A 2009 poll provides promising data and indicates that Americans may be ahead of policymakers in their ability to grasp the complex nature of addiction and the value of addiction treatment. Seven of ten Americans (71 percent) considered alcohol and drug addition to be a serious problem and 77 percent supported efforts to make treatment more affordable and accessible
Our knowledge of the problem – and how to solve it – is also growing. We know more than ever about the nature of addiction, its identification and the interventions that can mitigate or eliminate the symptoms of addiction to alcohol and drugs. The current treatment benchmark for addiction disorders is embodied in a report from the healthcare nonprofit National Quality Forum which outlines the 11 science- and consensus-based treatment interventions relevant to the identification, assessment, intervention and continuing care components of treatment.
Taken together, these standards embrace a combination of public support, health insurance coverage, and knowledge of evidence-based treatment and offer a unique opportunity to reduce disparities in access to and quality of treatment for addiction disorders.
But continued efforts to close the treatment gap and dampen the impact of addiction on low-income communities should continue to be guided by sound research and practice. The Institute of Medicine – the health arm of the National Academy of Sciences – stipulates that quality addiction treatment is judged by the same standards applied to the general health care system—care should be safe, effective, timely, patient-centered, efficient and equitable.
Effective treatment requires greater and more consistent use of evidence-based behavioral and pharmacological therapies. Meeting the quality challenge and realizing the coverage and access opportunities requires major changes in the policy, structures, processes and technologies that govern the organization, financing and delivery of treatment for addiction disorders.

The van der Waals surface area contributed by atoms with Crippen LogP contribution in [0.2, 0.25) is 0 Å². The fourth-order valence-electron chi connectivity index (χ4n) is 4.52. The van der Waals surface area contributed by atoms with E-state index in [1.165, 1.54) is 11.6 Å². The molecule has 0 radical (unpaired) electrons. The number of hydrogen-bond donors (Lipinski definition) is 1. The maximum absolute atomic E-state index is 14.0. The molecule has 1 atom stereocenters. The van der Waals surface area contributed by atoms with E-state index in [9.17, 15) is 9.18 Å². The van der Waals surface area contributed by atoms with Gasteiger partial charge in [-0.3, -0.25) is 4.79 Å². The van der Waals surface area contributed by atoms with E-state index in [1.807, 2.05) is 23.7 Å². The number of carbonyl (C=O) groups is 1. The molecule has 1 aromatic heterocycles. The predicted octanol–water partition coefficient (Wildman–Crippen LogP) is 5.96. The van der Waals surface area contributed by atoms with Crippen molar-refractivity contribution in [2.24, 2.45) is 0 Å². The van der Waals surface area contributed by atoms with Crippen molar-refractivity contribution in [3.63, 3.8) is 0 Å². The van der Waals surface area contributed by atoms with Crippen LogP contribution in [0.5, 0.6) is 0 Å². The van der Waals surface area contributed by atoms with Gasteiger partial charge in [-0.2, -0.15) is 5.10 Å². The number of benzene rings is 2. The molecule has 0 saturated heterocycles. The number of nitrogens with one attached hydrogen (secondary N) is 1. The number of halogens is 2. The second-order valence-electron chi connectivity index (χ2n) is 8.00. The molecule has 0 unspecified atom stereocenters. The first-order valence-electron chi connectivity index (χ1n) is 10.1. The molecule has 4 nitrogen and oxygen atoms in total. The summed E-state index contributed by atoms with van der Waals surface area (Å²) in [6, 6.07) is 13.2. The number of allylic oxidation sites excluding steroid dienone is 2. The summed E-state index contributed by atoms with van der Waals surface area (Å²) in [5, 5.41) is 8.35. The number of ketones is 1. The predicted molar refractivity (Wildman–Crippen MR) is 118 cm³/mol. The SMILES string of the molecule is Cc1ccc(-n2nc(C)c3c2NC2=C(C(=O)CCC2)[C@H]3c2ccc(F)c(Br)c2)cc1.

Policies that encourage greater integration of addiction treatment into primary care will facilitate increased access to addiction treatment services when needed. Integration between primary care and addiction specialty care can be reinforced through structural relationships that describe the flow of patient records and transfer of patients between settings—processes that track and report on transfers and results in each setting reinforce integration of records and patient care.
Finally, technology is key to communicating results and follow up to both patient and provider.
An organized voice of consumers and families advocating for full access to quality addiction treatment services can increase the potential for all communities to realize the promises of health care reform. We must demand the same level of access to care that individuals with other chronic health care conditions have already obtained.
Victor Capoccia is director of the Closing the Treatment Gap program at the Open Society Institute. Dennis McCarty is a professor at Oregon Health & Science University. Laura Schmidt is a professor at University of California, San Francisco.